It’s not the reference to those younger than forty that strikes me; rather, it’s this: “far fewer people read about beer now.” Alworth doesn’t lie, of course. It’s just that his observation comes at a particularly annoying juncture of history for those of us afflicted with the written word (bold formatting is mine).

Had Jackson not died, he would have continued writing. Martyn Cornell, ten years his junior, has a new history of Porter coming out. Roger Protz, three years older than Jackson, continues to write. Ron Pattinson is no spring chicken. (Writing is an affliction, not a profession, and if writers could stop, they would never have become writers.) It’s impossible to say what he might have written, but a lot easier to assume that the writing, in some form, would have continued on for years.

Alworth is right again—and he’s not finished yet.

One of the signature qualities of modern beer is fragmentation. It’s impossible to keep abreast of everything. Had Jackson lived, that would continue to be the case, but his profile might have helped focus our attention, as it did when he was alive. He was always so generous in his writing to new drinkers, and surely that quality would have been useful for people coming to this cacophonous world today. Perhaps someone of Jackson’s stature might have convinced them to pick up a reference book. One can imagine so many ways he might have changed things.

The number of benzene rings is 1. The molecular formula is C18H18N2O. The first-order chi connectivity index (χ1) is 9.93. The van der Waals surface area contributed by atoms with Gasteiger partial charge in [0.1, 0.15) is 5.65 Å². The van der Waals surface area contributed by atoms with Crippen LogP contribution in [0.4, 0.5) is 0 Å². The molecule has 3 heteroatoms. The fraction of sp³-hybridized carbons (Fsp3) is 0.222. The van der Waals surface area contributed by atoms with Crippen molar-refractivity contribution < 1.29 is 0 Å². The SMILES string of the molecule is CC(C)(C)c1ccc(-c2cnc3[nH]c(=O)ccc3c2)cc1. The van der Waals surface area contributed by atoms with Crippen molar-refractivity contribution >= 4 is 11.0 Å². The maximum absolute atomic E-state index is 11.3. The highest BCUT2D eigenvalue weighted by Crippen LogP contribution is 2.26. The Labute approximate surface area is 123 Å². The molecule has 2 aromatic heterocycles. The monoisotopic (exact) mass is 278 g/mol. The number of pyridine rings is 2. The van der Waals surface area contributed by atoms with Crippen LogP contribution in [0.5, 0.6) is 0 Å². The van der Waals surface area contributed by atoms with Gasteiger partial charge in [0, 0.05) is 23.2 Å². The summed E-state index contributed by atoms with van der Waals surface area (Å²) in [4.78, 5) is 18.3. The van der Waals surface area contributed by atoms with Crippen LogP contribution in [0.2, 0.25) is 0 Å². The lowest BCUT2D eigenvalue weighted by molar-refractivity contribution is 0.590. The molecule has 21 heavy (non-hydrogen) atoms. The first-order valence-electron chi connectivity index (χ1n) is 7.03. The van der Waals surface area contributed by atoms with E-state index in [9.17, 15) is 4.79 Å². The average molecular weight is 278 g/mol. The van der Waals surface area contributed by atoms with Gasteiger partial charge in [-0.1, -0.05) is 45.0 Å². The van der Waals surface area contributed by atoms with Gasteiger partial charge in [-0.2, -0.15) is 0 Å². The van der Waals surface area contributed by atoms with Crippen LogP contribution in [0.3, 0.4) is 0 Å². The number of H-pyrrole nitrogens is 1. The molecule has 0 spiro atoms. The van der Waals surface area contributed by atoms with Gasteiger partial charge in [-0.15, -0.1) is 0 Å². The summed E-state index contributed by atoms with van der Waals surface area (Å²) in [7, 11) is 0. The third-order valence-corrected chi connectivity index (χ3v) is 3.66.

I’m afflicted with writing, stubborn about history, and dismissive of the many shortcuts demanded by the populace to relieve them from the burden of thinking. At 62, I’m a bit too far along to accept rampant ignorance, short attention spans and the robotic aural assassination native to Auto-Tune, and as these qualities (and others) pertain to the enjoyment of beer, I firmly believe there are, as yet, a great many people who view these matters the old-school way, who want to go deep, not shallow; read a novel, not a bullet point; and decide for themselves, not repeat talking points like a programmed drone.

In short, echoing General Grant, “I propose to fight it out on this line, if it takes all summer,” or perhaps more accurately, for as many years as humanly possible.

Now here’s a Louisville beer history lesson, published last year and appropriate to today’s theme; thanks, Jeff Alworth.

However, I’m not a complete monster, bereft of feelings.

Here’s a video (gads) proving that those “tents” at Oktoberfest in Munich are pre-fabricated buildings. Pro tip: When visiting Munich, make your appearance at Oktoberfest for lunch. Have a few beers and some food, and enjoy the company of locals. Then get out of there and spend the rest of the day at a clean, well lighted place serving pleasant glasses filled with timelessness.

 

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Roger Baylor is an educator, entrepreneur and innovator with 40 years of hands-on experience and expertise as a beer seller, restaurateur and commentator. As the co-founder of New Albany’s Sportstime Pizza/Rich O’s Public House (which later became New Albanian Brewing Company) in the 1990s and early 2000s, Baylor played a seminal role in Louisville’s craft beer renaissance. Currently he is the beer director at Pints&union in New Albany and Common Haus Hall in Jeffersonville. Baylor’s “Hip Hops” columns on beer-related subjects have been a fixture in F&D since 2005, and he was named the magazine’s digital editor in 2019.